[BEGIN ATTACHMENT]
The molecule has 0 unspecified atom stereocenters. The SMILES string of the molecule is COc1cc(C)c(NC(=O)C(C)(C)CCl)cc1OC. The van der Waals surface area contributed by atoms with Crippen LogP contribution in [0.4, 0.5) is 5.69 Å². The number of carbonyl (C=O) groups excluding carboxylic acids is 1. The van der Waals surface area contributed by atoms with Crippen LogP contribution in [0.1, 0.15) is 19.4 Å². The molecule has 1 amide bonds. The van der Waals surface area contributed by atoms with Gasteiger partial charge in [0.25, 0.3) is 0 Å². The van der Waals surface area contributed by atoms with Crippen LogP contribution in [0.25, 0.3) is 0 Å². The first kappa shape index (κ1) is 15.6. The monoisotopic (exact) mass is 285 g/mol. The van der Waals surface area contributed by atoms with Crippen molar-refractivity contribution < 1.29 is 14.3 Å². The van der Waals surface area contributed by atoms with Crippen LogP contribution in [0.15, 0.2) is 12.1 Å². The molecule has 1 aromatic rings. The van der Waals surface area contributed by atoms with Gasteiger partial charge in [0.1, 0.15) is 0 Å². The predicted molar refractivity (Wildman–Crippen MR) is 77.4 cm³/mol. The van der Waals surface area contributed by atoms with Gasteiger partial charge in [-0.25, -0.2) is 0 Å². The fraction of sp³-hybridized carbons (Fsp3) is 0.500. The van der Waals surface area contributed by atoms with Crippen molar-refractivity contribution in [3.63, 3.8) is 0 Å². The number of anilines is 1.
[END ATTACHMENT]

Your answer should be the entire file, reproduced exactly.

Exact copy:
The molecule has 0 unspecified atom stereocenters. The SMILES string of the molecule is COc1cc(C)c(NC(=O)C(C)(C)CCl)cc1OC. The van der Waals surface area contributed by atoms with Crippen LogP contribution in [0.4, 0.5) is 5.69 Å². The number of carbonyl (C=O) groups excluding carboxylic acids is 1. The van der Waals surface area contributed by atoms with Crippen LogP contribution in [0.1, 0.15) is 19.4 Å². The molecule has 1 amide bonds. The van der Waals surface area contributed by atoms with Gasteiger partial charge in [0.25, 0.3) is 0 Å². The van der Waals surface area contributed by atoms with Crippen LogP contribution in [0.25, 0.3) is 0 Å². The first kappa shape index (κ1) is 15.6. The monoisotopic (exact) mass is 285 g/mol. The van der Waals surface area contributed by atoms with Crippen molar-refractivity contribution < 1.29 is 14.3 Å². The van der Waals surface area contributed by atoms with Crippen LogP contribution in [0.15, 0.2) is 12.1 Å². The molecule has 1 aromatic rings. The van der Waals surface area contributed by atoms with Gasteiger partial charge in [0.1, 0.15) is 0 Å². The predicted molar refractivity (Wildman–Crippen MR) is 77.4 cm³/mol. The van der Waals surface area contributed by atoms with Gasteiger partial charge in [-0.25, -0.2) is 0 Å². The fraction of sp³-hybridized carbons (Fsp3) is 0.500. The van der Waals surface area contributed by atoms with Crippen molar-refractivity contribution in [3.63, 3.8) is 0 Å². The number of anilines is 1.